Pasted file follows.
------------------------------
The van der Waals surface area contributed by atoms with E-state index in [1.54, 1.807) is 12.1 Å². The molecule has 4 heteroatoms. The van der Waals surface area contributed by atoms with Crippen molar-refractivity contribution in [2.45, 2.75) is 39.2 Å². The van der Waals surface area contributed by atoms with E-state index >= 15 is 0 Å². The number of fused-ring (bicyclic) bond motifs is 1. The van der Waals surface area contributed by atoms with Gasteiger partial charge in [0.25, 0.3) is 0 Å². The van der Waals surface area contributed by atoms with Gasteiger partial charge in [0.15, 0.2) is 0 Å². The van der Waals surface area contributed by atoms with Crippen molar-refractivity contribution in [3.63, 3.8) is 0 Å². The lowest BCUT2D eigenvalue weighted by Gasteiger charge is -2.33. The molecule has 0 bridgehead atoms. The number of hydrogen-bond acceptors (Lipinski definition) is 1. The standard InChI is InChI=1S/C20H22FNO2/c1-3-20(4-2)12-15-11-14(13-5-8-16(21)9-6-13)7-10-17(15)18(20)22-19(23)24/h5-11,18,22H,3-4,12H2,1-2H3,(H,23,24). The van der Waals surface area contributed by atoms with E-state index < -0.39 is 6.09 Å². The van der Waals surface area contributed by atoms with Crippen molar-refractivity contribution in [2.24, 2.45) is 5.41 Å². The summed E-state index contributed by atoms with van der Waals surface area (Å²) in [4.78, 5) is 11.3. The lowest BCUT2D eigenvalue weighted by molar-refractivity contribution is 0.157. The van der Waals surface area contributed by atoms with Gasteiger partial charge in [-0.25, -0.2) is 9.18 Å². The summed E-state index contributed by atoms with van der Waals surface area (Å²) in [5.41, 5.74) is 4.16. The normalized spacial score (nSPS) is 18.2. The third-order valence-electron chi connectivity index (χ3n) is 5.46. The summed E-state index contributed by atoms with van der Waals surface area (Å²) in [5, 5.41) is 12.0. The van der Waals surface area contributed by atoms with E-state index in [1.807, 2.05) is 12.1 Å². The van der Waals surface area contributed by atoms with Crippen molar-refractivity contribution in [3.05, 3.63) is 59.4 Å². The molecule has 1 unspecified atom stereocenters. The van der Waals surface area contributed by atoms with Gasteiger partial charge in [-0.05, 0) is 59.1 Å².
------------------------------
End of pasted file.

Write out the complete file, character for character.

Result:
The van der Waals surface area contributed by atoms with E-state index in [1.54, 1.807) is 12.1 Å². The molecule has 4 heteroatoms. The van der Waals surface area contributed by atoms with Crippen molar-refractivity contribution in [2.45, 2.75) is 39.2 Å². The van der Waals surface area contributed by atoms with E-state index >= 15 is 0 Å². The number of fused-ring (bicyclic) bond motifs is 1. The van der Waals surface area contributed by atoms with Gasteiger partial charge in [0.25, 0.3) is 0 Å². The van der Waals surface area contributed by atoms with Gasteiger partial charge in [0.15, 0.2) is 0 Å². The van der Waals surface area contributed by atoms with Crippen molar-refractivity contribution in [3.63, 3.8) is 0 Å². The lowest BCUT2D eigenvalue weighted by Gasteiger charge is -2.33. The molecule has 0 bridgehead atoms. The number of hydrogen-bond acceptors (Lipinski definition) is 1. The standard InChI is InChI=1S/C20H22FNO2/c1-3-20(4-2)12-15-11-14(13-5-8-16(21)9-6-13)7-10-17(15)18(20)22-19(23)24/h5-11,18,22H,3-4,12H2,1-2H3,(H,23,24). The van der Waals surface area contributed by atoms with E-state index < -0.39 is 6.09 Å². The van der Waals surface area contributed by atoms with Crippen molar-refractivity contribution in [2.24, 2.45) is 5.41 Å². The summed E-state index contributed by atoms with van der Waals surface area (Å²) in [4.78, 5) is 11.3. The lowest BCUT2D eigenvalue weighted by molar-refractivity contribution is 0.157. The van der Waals surface area contributed by atoms with Gasteiger partial charge in [-0.25, -0.2) is 9.18 Å². The summed E-state index contributed by atoms with van der Waals surface area (Å²) in [5.41, 5.74) is 4.16. The normalized spacial score (nSPS) is 18.2. The third-order valence-electron chi connectivity index (χ3n) is 5.46. The summed E-state index contributed by atoms with van der Waals surface area (Å²) in [5, 5.41) is 12.0. The van der Waals surface area contributed by atoms with E-state index in [1.807, 2.05) is 12.1 Å². The van der Waals surface area contributed by atoms with Crippen molar-refractivity contribution in [3.05, 3.63) is 59.4 Å². The molecule has 1 unspecified atom stereocenters. The van der Waals surface area contributed by atoms with Gasteiger partial charge in [-0.05, 0) is 59.1 Å².